“The Dodd-Frank Wall Street Reform and Consumer Protection Act, enacted on July 21, 2010, amended the Exchange Act by adding Section 21F, “Whistleblower Incentives and Protection.” The congressional purpose underlying these provisions was “to encourage whistleblowers to report possible violations of the securities laws by providing financial incentives, prohibiting employment-related retaliation, and providing various confidentiality guarantees.” […]

To fulfill this congressional purpose, the Commission adopted Rule 21F-17, which provides in relevant part: (a) No person may take any action to impede an individual from communicating directly with the Commission staff about a possible securities law violation, including enforcing, or threatening to enforce, a confidentiality agreement . . . with respect to such communications.”

As to KBR, the SEC stated:

“As part of its compliance program, KBR regularly receives complaints and allegations from its employees of potential illegal or unethical conduct by KBR or its employees, including allegations of potential violations of the federal securities laws. KBR’s practice is to conduct internal investigations of these allegations. KBR investigators typically interview KBR employees (including the employees who originally lodged the complaint or allegation) as part of the internal investigations.

Prior to the promulgation of Rule 21F-17 and continuing into the time that Rule 21F-17 has been in effect, KBR has used a form confidentiality statement as part of these internal investigations. Although use of the form confidentiality statement is not required by KBR policy, the statement is included as an enclosure to the KBR Code of Business Conduct Investigation Procedures manual, and KBR investigators have had witnesses sign the statement at the start of an interview.

The form confidentiality statement that KBR has used before and since the SEC adopted Rule 21F-17 requires witnesses to agree to the following provisions: I understand that in order to protect the integrity of this review, I am prohibited from discussing any particulars regarding this interview and the subject matter discussed during the interview, without the prior authorization of the Law Department. I understand that the unauthorized disclosure of information may be grounds for disciplinary action up to and including termination of employment.”

And now for the foolish part.  The SEC specifically stated:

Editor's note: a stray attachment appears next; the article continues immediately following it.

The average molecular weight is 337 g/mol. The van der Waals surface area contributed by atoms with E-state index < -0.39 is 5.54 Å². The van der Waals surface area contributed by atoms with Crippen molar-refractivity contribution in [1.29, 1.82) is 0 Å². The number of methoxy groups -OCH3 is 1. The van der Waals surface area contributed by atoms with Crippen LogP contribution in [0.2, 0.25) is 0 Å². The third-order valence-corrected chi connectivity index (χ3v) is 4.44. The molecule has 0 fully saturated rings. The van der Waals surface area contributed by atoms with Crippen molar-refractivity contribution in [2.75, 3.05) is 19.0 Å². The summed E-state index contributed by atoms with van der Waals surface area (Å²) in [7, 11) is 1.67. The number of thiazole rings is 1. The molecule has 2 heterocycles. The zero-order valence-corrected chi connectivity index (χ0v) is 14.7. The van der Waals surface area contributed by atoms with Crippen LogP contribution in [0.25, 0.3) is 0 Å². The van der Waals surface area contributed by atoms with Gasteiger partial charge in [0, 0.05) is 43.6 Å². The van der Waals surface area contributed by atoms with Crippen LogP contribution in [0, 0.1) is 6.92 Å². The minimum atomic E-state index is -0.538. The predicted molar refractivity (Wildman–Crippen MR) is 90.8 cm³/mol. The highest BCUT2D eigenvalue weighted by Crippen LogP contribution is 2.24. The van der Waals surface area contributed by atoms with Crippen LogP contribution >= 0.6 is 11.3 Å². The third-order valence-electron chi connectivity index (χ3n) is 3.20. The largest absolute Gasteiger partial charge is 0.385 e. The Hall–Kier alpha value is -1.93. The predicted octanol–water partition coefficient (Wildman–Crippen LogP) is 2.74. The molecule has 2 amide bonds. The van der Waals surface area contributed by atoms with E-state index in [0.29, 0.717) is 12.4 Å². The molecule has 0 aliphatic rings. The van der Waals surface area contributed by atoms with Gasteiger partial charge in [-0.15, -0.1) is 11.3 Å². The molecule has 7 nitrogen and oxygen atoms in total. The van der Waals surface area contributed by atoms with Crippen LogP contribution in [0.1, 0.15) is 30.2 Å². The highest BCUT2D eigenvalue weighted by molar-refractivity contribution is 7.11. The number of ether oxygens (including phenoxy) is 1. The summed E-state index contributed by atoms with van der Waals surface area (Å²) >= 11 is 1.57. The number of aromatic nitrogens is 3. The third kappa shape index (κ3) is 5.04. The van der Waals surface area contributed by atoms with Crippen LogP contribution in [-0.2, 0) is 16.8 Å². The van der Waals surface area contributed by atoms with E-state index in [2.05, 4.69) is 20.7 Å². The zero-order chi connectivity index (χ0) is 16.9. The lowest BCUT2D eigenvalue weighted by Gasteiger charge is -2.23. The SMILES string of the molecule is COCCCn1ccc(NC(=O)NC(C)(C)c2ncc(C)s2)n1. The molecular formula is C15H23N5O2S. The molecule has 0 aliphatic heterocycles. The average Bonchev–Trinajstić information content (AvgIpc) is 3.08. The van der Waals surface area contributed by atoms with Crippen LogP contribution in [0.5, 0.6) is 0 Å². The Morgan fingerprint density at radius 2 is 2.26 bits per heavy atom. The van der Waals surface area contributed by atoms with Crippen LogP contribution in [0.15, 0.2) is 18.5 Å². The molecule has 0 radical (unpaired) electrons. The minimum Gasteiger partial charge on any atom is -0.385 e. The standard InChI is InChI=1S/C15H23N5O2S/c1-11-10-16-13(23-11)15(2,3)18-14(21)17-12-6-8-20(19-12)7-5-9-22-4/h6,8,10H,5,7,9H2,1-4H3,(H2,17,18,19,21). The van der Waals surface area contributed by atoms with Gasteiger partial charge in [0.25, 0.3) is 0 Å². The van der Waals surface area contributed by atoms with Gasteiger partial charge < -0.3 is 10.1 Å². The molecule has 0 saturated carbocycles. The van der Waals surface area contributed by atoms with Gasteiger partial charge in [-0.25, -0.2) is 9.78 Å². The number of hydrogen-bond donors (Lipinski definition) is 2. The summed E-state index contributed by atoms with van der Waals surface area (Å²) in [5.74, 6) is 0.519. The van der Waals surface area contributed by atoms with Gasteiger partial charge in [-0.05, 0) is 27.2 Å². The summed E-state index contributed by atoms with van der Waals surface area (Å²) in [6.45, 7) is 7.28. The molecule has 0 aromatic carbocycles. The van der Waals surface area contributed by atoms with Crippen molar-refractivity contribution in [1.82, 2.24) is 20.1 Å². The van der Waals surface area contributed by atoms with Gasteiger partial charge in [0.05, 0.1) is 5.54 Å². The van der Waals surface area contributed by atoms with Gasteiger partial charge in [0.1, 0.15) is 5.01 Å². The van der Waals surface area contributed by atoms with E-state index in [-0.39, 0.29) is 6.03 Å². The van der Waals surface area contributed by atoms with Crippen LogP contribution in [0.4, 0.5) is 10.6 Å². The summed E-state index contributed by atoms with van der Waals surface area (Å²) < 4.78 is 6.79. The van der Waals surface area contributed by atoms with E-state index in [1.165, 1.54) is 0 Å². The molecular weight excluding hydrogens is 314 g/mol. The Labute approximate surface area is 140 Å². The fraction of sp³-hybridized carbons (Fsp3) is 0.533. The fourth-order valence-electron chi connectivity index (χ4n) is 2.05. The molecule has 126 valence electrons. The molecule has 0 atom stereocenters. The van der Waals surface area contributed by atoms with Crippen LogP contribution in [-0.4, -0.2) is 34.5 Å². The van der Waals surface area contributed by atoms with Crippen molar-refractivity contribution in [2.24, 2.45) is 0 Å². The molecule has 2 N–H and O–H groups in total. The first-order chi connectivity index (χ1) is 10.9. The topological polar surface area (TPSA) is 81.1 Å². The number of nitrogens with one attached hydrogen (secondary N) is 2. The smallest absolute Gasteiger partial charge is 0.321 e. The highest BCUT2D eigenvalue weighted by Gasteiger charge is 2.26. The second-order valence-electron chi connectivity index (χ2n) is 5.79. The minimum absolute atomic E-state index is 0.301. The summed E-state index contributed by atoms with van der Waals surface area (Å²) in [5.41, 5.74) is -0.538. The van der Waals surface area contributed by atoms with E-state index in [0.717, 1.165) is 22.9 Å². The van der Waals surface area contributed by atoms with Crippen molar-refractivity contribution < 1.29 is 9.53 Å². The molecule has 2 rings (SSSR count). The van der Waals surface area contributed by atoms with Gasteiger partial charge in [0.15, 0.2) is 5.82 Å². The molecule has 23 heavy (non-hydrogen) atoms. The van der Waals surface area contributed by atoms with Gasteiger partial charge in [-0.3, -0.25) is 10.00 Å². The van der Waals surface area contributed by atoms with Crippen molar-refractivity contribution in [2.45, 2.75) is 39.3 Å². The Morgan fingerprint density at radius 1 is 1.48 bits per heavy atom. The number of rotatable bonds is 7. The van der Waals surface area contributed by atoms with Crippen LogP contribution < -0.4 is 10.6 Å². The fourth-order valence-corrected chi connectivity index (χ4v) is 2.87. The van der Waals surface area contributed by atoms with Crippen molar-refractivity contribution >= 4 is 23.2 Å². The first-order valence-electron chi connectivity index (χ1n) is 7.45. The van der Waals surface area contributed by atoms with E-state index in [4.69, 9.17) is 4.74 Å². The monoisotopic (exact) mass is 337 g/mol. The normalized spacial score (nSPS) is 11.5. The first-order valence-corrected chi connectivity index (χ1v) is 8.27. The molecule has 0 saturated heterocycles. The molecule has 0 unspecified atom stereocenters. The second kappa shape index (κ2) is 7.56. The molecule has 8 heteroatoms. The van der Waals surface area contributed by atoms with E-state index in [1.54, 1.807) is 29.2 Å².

“Though the Commission is unaware of any instances in which (i) a KBR employee was in fact prevented from communicating directly with Commission Staff about potential securities law violations, or (ii) KBR took action to enforce the form confidentiality agreement or otherwise prevent such communications, the language found in the form confidentiality statement impedes such communications by prohibiting employees from discussing the substance of their interview without clearance from KBR’s law department under penalty of disciplinary action including termination of employment. This language undermines the purpose of Section 21F and Rule 21F-17(a), which is to “encourage[e] individuals to report to the Commission.”

Based on the above, the SEC found that KBR violated Rule 21F-17.

Without admitting or denying the SEC’s findings, KBR agreed to pay a civil monetary penalty of $130,000.

A far more prudent approach would have been for the SEC to issue a Section 21(a) Report of Investigation (see here).

The supreme irony of the SEC’s enforcement action?

While faulting KBR for its non-existent, theoretical muzzling of individuals, the SEC routinely muzzles corporate defendants in SEC enforcement actions.

For instance, the recent PBSJ deferred prosecution agreement with the SEC stated:

“Respondent agrees not to take any action or to make or permit any public statement through present or future attorneys, employees, agents, or other persons authorized to speak for it, except in legal proceedings in which the Commission is not a party in litigation or otherwise, denying, directly or indirectly, any aspect of this Agreement or creating the impression that the statements in [the Statement of Facts” are without factual basis. […] Prior to issuing a press release concerning this Agreement, the Respondent agrees to have the text of the release approved by the staff of the Division.”

The Ralph Lauren non-prosecution agreement and the Tenaris deferred prosecution agreement contained the same muzzle clauses.